These are only a few use cases, but to support these and more, we need to get back to the two most important factors for a successful UI strategy:

(1) The UI vision is the law. Concept design and the visual design/direction shall guide.

(2) The UI technology must be capable enough to facilitate the implementation of such a UI vision and work process.

Now from the UI technology perspective, we can identify three key components that must be provided by the UI framework (besides the core functionality such as layouting, widgets etc.):

Component #1 : A compositor-driven UI architecture (must be there from the beginning);

Component #2 : Support for MVC-driven development (with UI client architecture and tools); and,

Component #3 : A mechanism that facilitates a declarative UI approach (typically via XML controlled visuals and flow).

An important fourth factor, which is not a part of the UI Framework as such, but plays a vital role in the overall experience, is also how efficiently the underlying system can provide data to the UI, i.e. the databindings (the model part in MVC).

A bottleneck due to a slow file system or too limited system bus bandwidth will inevitably ruin the whole UI experience.

Successfully applying these key elements will build a solid foundation not only for the UIs of today, but also help to prepare for future challenges and opportunities in UI.

It will provide the ability to design/redesign the UI before, during and after launch. It will support the difficult decision of what platform to bet on, by simplifying the porting of UIs across platforms and operating systems.

Together with a carefully crafted graphics rendering backend, it will also allow you to scale between form factors and hardware capabilities. It will allow you to push the visual limits and graphical richness of mobile UIs.

It may seem pretty simple, but still many manufacturers struggle to get all the pieces right. Then along came Android.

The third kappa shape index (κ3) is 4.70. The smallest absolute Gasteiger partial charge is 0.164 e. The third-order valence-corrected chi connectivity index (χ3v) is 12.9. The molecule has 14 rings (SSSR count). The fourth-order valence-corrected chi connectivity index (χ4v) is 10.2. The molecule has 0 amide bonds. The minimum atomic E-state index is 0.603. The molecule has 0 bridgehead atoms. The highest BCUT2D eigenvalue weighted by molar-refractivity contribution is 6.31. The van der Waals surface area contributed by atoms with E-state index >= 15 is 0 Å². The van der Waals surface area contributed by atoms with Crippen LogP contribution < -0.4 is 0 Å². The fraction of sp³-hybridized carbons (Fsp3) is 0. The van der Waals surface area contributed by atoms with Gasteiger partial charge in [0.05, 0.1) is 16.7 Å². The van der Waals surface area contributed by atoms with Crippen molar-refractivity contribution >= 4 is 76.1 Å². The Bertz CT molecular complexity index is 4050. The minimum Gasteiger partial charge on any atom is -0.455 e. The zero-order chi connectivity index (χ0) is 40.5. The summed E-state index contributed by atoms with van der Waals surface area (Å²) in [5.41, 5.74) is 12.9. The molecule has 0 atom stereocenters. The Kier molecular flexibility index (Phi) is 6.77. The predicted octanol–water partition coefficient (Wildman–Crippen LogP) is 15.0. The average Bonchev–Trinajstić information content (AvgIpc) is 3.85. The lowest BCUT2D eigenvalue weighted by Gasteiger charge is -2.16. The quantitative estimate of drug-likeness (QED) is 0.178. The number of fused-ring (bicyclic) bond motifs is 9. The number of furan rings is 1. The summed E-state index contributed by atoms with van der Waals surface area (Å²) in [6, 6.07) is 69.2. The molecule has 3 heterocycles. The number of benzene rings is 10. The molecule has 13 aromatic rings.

Android: iPhone contender
Last year, the number of devices based on Android has exploded, and this is often put forward as the only true contender to the iPhone. Indeed, from a technology perspective Android is a very capable and well-crafted platform for next-generation mobile devices.

It has a strong architecture and system design with low entry barrier/learning curve, every application is a Web 2.0 citizen and the Dalvik RTE (and partly XMLbased UI framework).

However, it is still not really optimized to solve the long-term UI challenge. As an example, it is still fundamentally a programmatic approach to UI with the code riddled with design decisions (i.e. it is not design-driven).

Another example is the “all applications created equal” concept, which is good from a programmer's point of view, but instead leaves difficult decisions to the end user.

Furthermore, the fact that the RTE is Dalvik/Java-based has drawbacks for anyone who has a multiplatform strategy.

Currently, Android is not supporting the latest generation of hardware capabilities (like OpenGL|ES 2.0 with 3D), which is a drawback from a UI perspective, although according to Google, gradually this will be exposed through clair and subsequent releases at some point.

Nevertheless, as it is today, Android indeed provides a good base to start from, but then the handset manufacturer or operator need to invest their way out from vanilla and create their own branded feeling to the UI.

Typically, this is done by proprietary additional UI functionality like we see in the HTC Sense UI, which to date is the most successful alternative Android UI.

The trend, however, is clear and essentially all manufacturers are following HTC's path (Motorola Blur UI, Sony Ericsson X10 UI, etc.). Time will tell if this is a sustainable strategy and provides enough differentiation.

Fredrik Ademar is chief technology officer at TAT AB.